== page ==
Saturday, June 27, 2009


I decided to take my search for a plateful of meat to the Hungarian countryside. And what better place to go than to the heart of the wine producing region where they make a vintage affectionately known as “Bull’s Blood.” How on earth could anyone pass an opportunity like that up?

So off I went on the train. It was a short ride made all the more interesting because of the transition from “warm” Budapest to the frosty countryside. One minute you could see the colour of the grass and trees, the next it was a sea of white. Wherever Eger was, it was going to be cold.

Two things stand out about Eger: the wine and the awesome outdoor bath complex. I got my fill of both.

First up, the wine. It goes great with red meat (big surprise, eh?). If only I had more time, I would’ve spent a fair amount of time “taste testing” at the winery.

The real story from the trip was the baths. I met some Australians and a Brit just after getting of the train. Our conversation moved quickly to the idea of drinking a lot of wine and going to the bath. The next day, we were sitting in a 40 degree outdoor pool in an air temperature of –9 drinking champagne. It was the perfect way to spend New Year’s Eve day.

What made it that much better was the locals. They were popping champagne bottles every couple of minutes and truly having a good time. I can imagine that this kind of stuff happens all over Hungary on New Year’s Eve. All the more reason to go back…

Tuesday, June 16, 2009


Like meat? Go to Hungary. Want a taste of the Warsaw Pact with a little “glory days of the Austro-Hungarian empire” mixed in? Look no further than Budapest.

Hungary is an anomaly in Central Europe. Its people do not share ethnic roots with its neighbours, the food is entirely different (to the point that it’s actually flavourful), and the language is about as indecipherable as Mongolian.

As far as Budapest is concerned, you get the feeling that it once had a charm that I can compare only with modern-day Tbilisi; something I can only describe as a “unique cultural enclave.” Alas, a lot of that history has been swallowed up by EU health standards and development money. Gone are the days of the exotic markets and palancinka (thin pancakes) street vendors. In are exorbitantly expensive tourist restaurants and more souvenir shops that one cares to imagine. What I wouldn’t give to go back to Budapest circa 1925. You could probably smell the paprikash upon arrival.

I’ve heard people call Budapest a “grander version of Prague.” You only need to see the parliament, Andrazi Avenue, and the two magnificent train stations to realize this. But the city has something that Prague most certainly lacks: the most ornate and glorious bath house ever conceived. Once inside, you feel as though you are bathing the way the Austro-Hungarians kings intended.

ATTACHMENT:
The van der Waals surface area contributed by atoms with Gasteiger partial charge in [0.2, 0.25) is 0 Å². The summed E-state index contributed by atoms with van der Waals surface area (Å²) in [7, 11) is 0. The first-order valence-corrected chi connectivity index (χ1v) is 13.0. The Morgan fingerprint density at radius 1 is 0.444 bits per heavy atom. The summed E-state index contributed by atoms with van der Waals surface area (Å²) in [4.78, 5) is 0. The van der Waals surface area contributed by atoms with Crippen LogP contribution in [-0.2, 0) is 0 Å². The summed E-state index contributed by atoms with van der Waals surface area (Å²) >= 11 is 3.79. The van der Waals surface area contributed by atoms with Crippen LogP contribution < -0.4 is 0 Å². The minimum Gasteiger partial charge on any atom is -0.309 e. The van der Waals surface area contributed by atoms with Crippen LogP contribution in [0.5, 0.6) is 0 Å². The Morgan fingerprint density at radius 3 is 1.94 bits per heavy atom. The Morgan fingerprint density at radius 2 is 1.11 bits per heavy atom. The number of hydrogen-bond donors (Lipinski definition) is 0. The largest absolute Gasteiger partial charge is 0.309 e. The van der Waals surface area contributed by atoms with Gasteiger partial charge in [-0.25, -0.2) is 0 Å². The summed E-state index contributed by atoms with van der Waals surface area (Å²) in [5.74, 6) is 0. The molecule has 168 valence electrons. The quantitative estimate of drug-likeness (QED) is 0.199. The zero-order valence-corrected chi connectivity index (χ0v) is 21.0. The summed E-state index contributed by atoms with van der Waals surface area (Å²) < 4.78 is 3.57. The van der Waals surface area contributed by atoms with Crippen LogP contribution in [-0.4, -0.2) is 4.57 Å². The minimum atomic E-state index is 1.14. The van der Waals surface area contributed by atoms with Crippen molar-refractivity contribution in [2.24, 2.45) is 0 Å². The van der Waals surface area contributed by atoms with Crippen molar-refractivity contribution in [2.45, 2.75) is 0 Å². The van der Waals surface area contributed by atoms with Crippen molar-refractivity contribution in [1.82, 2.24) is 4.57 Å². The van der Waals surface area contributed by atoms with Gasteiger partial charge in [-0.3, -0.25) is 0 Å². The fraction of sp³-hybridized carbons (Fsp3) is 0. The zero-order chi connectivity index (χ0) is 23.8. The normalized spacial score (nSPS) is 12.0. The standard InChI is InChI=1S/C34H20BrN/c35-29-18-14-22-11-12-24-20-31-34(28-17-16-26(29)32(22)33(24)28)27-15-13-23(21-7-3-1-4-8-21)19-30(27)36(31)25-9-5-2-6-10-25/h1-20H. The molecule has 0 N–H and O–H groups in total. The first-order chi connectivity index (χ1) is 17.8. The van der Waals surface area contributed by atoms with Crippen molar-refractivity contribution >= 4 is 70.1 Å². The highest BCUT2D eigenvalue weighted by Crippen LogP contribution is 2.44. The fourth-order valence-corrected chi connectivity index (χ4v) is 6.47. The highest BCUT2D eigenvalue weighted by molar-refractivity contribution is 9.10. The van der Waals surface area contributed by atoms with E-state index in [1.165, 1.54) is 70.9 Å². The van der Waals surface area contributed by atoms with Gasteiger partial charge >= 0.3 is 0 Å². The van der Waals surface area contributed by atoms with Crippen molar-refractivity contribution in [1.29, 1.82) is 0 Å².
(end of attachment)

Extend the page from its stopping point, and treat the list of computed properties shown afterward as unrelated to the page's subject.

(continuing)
What disappointed me most about Budapest was the lack of old-school goulash joints (the places where you could get a plateful of heavily paprika’d meat). This is what I had been dreaming of. I imagined entering from a side street through a non-descript door and being greeted by the sweet smell of roasted paprika. I would then sit down and be brought a plateful of meat and a jug of red wine without even asking for it. But I digress….

One final thing must not go unmentioned: the Museum of Terror. Like the Warsaw Uprising Museum, it is a chilling, yet fantastic look at life under Soviet oppression. The museum itself is located in the former KGB headquarters, so the underground cells can be seen up close. Perhaps the most provocative exhibit is the one that tries to re-create the smells of a prison cell.

Paprikash, anyone?

Saturday, June 13, 2009


Two things about Vienna will stick with me for the rest of my life: bacon for breakfast the day we arrived and the selection of desserts at the plethora of charming coffee houses throughout the city. If you’re surprised that I only remember food, don’t be. It’s really the only reason I travel anymore.

Vienna was recently rated as the world’s second best city to live in and I can see why. The history, the architecture, the culture, the sweets, the transportation system, the multiculturalism. It’s all there in its magnificent glory. Some might call this too orderly and boring. And while that might be true, you shouldn’t really be going to Vienna for an exotic experience, should you?

What you should be going to Vienna for besides the culture vulture stuff I’ve never fully appreciated (museums, ballets, operas, etc.) is the appreciation that the Viennese have for the things they are good at. Chocolate. Austrians don’t mess around with that stuff. Classical music. When was the last time you heard a bad Austrian composer? Exactly. Coffee houses. Nothing short of legendary.

Let’s not mince words. When you’re walking around a Central European city at the end of December, your main goal is to stay warm. And what better way to do that than spending a majority of your time drinking espresso and eating cake in beautiful, high-ceilinged cafes. Austrians just do the whole cafe culture thing right. We mortals around the rest of the world don’t. That’s one thing I learned very quickly.

One point a want to stress is that when I say “cake,” I don’t mean the crap you find at the supermarket. Oh no. I’m talking cakes, torts, and strudels made with history and tradition in mind. The grand daddy of this wonderful world of desserts is the Sacher Tort. Tourists actually line up for a slice of the stuff at the Hotel Sacher, where it was first made. I couldn’t bring myself to do that.

Vienna is one of those places I would go back to with a lot of money. And of course to pay homage to all those desserts I wasn’t able to try.

Christmas and New Years 2008

I think it’s about time a regale you on my end of the year “get out of the country I’m in as fast as possible” adventure to Riga, Vienna, Budapest, Eger, Zagreb, and Ljubljana.